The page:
However, and this is the point of this blog -- fluoridation on Hawai’i military bases is nothing new: water supplies on ALL Hawai’i military bases have been fluoridated since the mid-1950s – so there is nearly 60 years of data.
In a 1999 study that examined more than 24,000 Hawai’i children ages 5 to 9 statewide, the average number of decayed baby teeth per Hawai’i public school student was 3.9. On the other hand, students who lived on Hawai’i military bases averaged 1.5 decayed baby teeth. The U.S. national average, according to an earlier study, is 1.9 decayed baby teeth per child. In terms of numbers, that is 3.9 versus 1.5.*
Having lived at Schofield military base as a child, I can attest that child consumption of candy and soft drinks at Schofield was equivalent to the off-base community (unfortunately). Nor were there dentists standing on every street corner to treat children. Nor was there a significant military base campaign on oral health. The point is that fluoride was the only “other” factor on Hawai’i military bases that led to a fantastic low number: 1.5 decayed baby teeth per child.
The costs are not overwhelming. In fact, fluoride saves money that would be used for later expensive treatment: the Hawaiian Islands Oral Health Task Force report stated: “The United States Centers for Disease Control and Prevention estimates that the lifetime cost: benefit ratio of community water fluoridation is 1:80; every dollar spent on fluoridation will save eighty dollars in health care costs. The average annual cost of community water fluoridation is estimated to be about one dollar per person per year. The lifetime cost per person is less than a single dental filling.” Ultimately, the tiny investment has profound long-term results.
In 2005 a Honolulu Star-Advertiser editorial declared that “the U.S. Centers for Disease Control has called fluoridation one of the 10 great public health achievements of the 20th century. It has the endorsement of the World Health Organization, the American Dental Association, the American Medical Association, their Hawai’i chapters and virtually every medical or dental organization of any repute.” So, the message from Medical Doctors, Dentists, Ph.D.’s, and top Public Health officials is unanimous.
Oral health should be part of Hawai’i’s societal engagement on health and medical care for all residents, especially for pregnant women, diabetics, and citizens without access to dental insurance. Oral health starts with babies, with infant children.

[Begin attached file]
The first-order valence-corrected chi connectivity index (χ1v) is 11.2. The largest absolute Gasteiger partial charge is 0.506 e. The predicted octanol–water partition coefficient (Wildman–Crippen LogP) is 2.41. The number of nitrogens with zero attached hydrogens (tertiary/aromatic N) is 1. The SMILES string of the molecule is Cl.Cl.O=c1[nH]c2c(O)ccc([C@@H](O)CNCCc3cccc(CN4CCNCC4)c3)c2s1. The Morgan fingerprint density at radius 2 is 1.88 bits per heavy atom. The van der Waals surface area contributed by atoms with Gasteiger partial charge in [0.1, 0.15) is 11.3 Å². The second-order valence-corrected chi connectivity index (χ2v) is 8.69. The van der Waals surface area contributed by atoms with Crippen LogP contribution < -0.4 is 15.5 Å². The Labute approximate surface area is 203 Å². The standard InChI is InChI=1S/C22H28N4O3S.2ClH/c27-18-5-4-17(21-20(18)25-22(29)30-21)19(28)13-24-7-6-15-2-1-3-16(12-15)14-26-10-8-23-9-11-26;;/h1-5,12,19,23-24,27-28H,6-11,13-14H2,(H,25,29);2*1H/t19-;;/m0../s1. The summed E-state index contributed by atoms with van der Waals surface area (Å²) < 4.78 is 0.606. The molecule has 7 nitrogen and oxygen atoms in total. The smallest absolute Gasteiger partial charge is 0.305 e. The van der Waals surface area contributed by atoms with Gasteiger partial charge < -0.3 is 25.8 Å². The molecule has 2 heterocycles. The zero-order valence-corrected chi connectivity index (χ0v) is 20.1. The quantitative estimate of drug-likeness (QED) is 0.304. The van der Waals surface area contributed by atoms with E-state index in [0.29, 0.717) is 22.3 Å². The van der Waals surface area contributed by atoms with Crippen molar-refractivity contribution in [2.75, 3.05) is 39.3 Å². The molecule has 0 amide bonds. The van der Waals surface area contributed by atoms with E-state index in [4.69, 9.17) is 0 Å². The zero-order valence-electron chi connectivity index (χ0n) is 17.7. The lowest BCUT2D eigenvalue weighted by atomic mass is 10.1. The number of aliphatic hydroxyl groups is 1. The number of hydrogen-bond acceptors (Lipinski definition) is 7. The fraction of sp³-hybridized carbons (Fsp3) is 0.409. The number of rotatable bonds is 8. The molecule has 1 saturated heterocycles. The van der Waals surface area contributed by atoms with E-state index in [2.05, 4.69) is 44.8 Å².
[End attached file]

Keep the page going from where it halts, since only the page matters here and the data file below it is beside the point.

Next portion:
As an American State with compassionate citizens who pride themselves on health and commitment to children (plus addressing imbalances in health care for ethnic minorities), Hawai’i parents will never declare that their keiki deserve nearly 4 decayed baby teeth and that diabetes and other debilitating illnesses are acceptable.
In adulthood the loss of teeth or severe periodontal disease and other oral health problems leads to life-threatening problems (premature births, diabetes, jaw issues, et al). These health issues lead to longer-term hospital treatment, and increased use of doctors, nurses, medicines, facilities, and ultimately, skyrocketing health care costs – payments and more payments.
Poor oral health and its ripple-effects throughout society affects everyone who pays for health insurance and health care.
Monthly insurance deductions and higher hospital costs are linked to smaller paychecks – Hawai’i families huddle about this issue around the dinner table every night. Just $200 more cash a month can pay for the electricity bill or gasoline, instead of another hospital bill. $300 could be fantastic, a spree at Macy’s for the children, for new school clothes instead of hand-me downs. Instead, there are medical bills for illnesses or conditions resulting from oral health issues. And so monthly a parent tearfully writes a check to cover the ballooning Visa minimum balance.
Lack of take-home pay is impacting family budgets from Lahaina to Kahului to Pukulani to Hana, cutting into spending for toys, pet food for new pets, school supplies, Disneyland vacations . . . so many things that can make a child’s life happier. Like the loss of a nail that can lead to the decline of a glorious, happy childhood in the most beautiful state in the nation – a magical kingdom – that is the connection.
*Few readers will be surprised to know that some military families lobby to live in on-base housing.
**Kalihi-Palama is my old neighborhood, ancient compared to today’s Kihei. Yet Farrington High School was established in 1936 – Maui High School was then already 23 years old, and Lahainaluna opened its doors in 1831 – only 19 schools in the entire United States are older than the home of the vibrant Lunas (interestingly, David Malo, a prominent 19th century historian active in promoting Christianity and Hawaiian performing arts star Keali’i Reichel are both Lahainaluna graduates).